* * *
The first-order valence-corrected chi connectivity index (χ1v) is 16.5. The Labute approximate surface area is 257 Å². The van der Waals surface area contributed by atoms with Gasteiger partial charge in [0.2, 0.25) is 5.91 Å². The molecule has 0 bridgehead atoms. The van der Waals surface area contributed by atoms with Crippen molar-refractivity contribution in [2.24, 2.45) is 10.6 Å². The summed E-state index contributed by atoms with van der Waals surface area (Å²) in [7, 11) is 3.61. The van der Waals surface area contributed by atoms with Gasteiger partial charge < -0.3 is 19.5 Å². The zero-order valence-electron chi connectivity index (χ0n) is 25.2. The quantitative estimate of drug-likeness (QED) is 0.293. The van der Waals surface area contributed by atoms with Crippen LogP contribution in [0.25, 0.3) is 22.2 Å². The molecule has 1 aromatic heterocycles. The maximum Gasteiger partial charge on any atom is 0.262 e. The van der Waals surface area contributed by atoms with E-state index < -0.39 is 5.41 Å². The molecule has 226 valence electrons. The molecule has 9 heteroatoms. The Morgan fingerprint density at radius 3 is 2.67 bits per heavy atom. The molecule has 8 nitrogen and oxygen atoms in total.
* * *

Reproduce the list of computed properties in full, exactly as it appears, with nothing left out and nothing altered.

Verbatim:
The first-order valence-corrected chi connectivity index (χ1v) is 16.5. The Labute approximate surface area is 257 Å². The van der Waals surface area contributed by atoms with Gasteiger partial charge in [0.2, 0.25) is 5.91 Å². The molecule has 0 bridgehead atoms. The van der Waals surface area contributed by atoms with Crippen molar-refractivity contribution in [2.24, 2.45) is 10.6 Å². The summed E-state index contributed by atoms with van der Waals surface area (Å²) in [7, 11) is 3.61. The van der Waals surface area contributed by atoms with Gasteiger partial charge < -0.3 is 19.5 Å². The zero-order valence-electron chi connectivity index (χ0n) is 25.2. The quantitative estimate of drug-likeness (QED) is 0.293. The van der Waals surface area contributed by atoms with Crippen LogP contribution in [0.25, 0.3) is 22.2 Å². The molecule has 1 aromatic heterocycles. The maximum Gasteiger partial charge on any atom is 0.262 e. The van der Waals surface area contributed by atoms with E-state index < -0.39 is 5.41 Å². The molecule has 226 valence electrons. The molecule has 9 heteroatoms. The Morgan fingerprint density at radius 3 is 2.67 bits per heavy atom. The molecule has 8 nitrogen and oxygen atoms in total.